Pet Peeves! Part 1

I adore metaphors. They are the wind beneath my wings. I love descriptive writing. The sparkling dialogue reverberates through the whole history of my being like a breeze through the Redwood forest.

Know what I don’t like? Eyeballs. Specifically ones that fall on things.

You know what I mean. “My eyes fell on the hot guy in the corner.”

Eyeballs are always getting up to mischief, and it’s time we stopped them!

“His eyes slid down my dress.”

“Her eyes followed me as I backed out of the room.”

“Sharon’s eyes landed on the fruitcake behind the centerpiece.”

“Marta’s eyes glided around the dance floor.”

ETA: “Her eyes flit around until finally resting on what she was looking for.”

“Juan’s eyes lingered on Patrick’s new cleats.”

There are so many different and arguably better ways to say these things that don’t involve squishy spheres leading independent lives. Let’s try those ways and then decide which sounds better. K?

Share your favorite abuses of this one in the comments.


Beginnings Part 1

You know what’s the worst? When I read a query and it sounds AWESOME and then this happens:

“Once there was a boy named Pauline who did an extraordinary thing that you can’t wait to read about, and before I can tell you anything about that, I must explain the entire history of his life from the day he was born, plus the whole rest of his town and family. You see, there was this house. It was a gigantic Gothic thing, built by Dr. Gormless von Bandcamp, Pauline’s mother’s father’s father…” And then approximately five more pages of this before anything resembling the real story starts.

I feel like I’ve been duped. I’ve been offered a story about a kid doing something extraordinary, and what I’m getting is backstory. Which is like getting backwash when someone offers you a sip of cool, refreshing lemonade. And you know what happens if I can’t skim the bliz blaz to quickly find the real story? I stop reading.

You know how They say to start in the action? Yes, do that. It’s a very good idea. Ungrounded, random narration with nary a character to connect to is as disorienting as opening a door into zero-g. I wonder why it’s happening, and when there will be something to grab onto so I can stay upright.

Starting in the action doesn’t mean opening with your character running to catch a speeding train, but I will dedicate another post to that. I mean that a scene should open on a character doing something; delivering cookies to a homeless person via unicycle; changing the toilet paper roll, it doesn’t entirely matter. Readers are pretty smart, they’ll catch on. And when they do, you can layer in the backstory as you go along, revealing exciting things at moments that maximize the information.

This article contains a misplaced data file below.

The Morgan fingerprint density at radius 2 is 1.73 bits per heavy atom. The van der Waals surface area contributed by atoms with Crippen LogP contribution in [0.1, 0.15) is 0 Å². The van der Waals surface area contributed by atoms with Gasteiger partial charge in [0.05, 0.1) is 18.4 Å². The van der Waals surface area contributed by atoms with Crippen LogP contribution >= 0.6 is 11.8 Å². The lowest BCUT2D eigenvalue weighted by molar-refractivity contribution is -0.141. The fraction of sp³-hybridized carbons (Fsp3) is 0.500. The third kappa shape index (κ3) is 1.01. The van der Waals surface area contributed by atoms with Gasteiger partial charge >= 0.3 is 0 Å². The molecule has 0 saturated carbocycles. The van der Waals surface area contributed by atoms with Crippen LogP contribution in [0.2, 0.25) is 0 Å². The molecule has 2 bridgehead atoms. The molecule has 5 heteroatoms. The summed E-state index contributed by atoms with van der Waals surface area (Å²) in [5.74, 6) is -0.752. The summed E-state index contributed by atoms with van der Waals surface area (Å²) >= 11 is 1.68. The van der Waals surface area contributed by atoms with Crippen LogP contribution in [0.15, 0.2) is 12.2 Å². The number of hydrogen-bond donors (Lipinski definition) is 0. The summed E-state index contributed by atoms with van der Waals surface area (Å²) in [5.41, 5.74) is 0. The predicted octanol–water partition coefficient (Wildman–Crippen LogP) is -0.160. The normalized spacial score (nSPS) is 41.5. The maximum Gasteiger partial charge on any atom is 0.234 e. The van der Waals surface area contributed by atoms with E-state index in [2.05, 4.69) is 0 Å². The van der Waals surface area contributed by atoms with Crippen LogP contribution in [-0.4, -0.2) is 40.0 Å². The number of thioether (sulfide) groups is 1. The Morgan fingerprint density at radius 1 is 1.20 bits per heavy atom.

Beginning at the beginning doesn’t mean the beginning of time, or of someone’s life, or even (especially?) when they wake up in the morning. It might take some thinking to figure out what the real beginning of your story is. But you’re a writer, and good portion of writing is thinking, yeah? Look for that thing that sets off a chain of events and start slightly before that. It’s the difference between a tome and a page-turner.

Don’t be dense.



Niche Job

There are lots of different kinds of publishing. Trade is the one most think of when they decide to write and publish a book. Who doesn’t want to see their book on an endcap at Barnes and Noble? Who doesn’t want to do a reading and sign copies at their local indie?

But sometimes, the books people write and submit to agents and editors are definitely not trade books. Very often, they are educational. For example, I have lost count of queries that hit my inbox beginning with “Childhood obesity is a national epidemic.” While this may be true, it does not make a trade picture book. Other examples of books that will not likely find a trade home: Explaining cancer, diabetes, or other diseases/medical conditions. Explaining adoption, alcoholism, incarceration, abuse. Basically if your main character is a doctor or social worker or adult of any kind who is explaining something, you’re writing a niche-market book.

Recently, an incredibly smart single mom I admire very much asked if I knew of any books explaining the process of artificial insemination. I said no, trying not to cringe. She said, “I guess I have to write it, then.” We don’t know each other well enough yet for me to have told her all the reasons I think that book doesn’t exist. And if she writes it, well, that’s a bridge I’ll cross later.

I’m not discouraging books on these topics. They can be very helpful to have when kids start asking questions about heavy life-stuff. They are great educational tools. But they are unlikely to be the ones pulled off the shelf for multiple reads night after night. Of course there are exceptions, but as the saying goes, they prove the rule.

There are, of course, ways to approach these subjects that are more widely accessible, one being to write a character who is dealing with said issue, without making the story about that issue. For example, I have a friend who, as a kid, found out he had diabetes and had to start taking insulin shots. But he was also a smarter-than-you Thrasher-reading skater/alter boy whose holy grail was a vinyl Space Oddity single. A story about a kid who has to take insulin shots is very niche. A story about a well-rounded character who just happens to inject himself daily as part of a larger story is going to have a wider appeal.

Niche-market books take niche-market publishers to make them successful. Do your research before submitting. Find agents and editors who know that market well, and understand that many do not.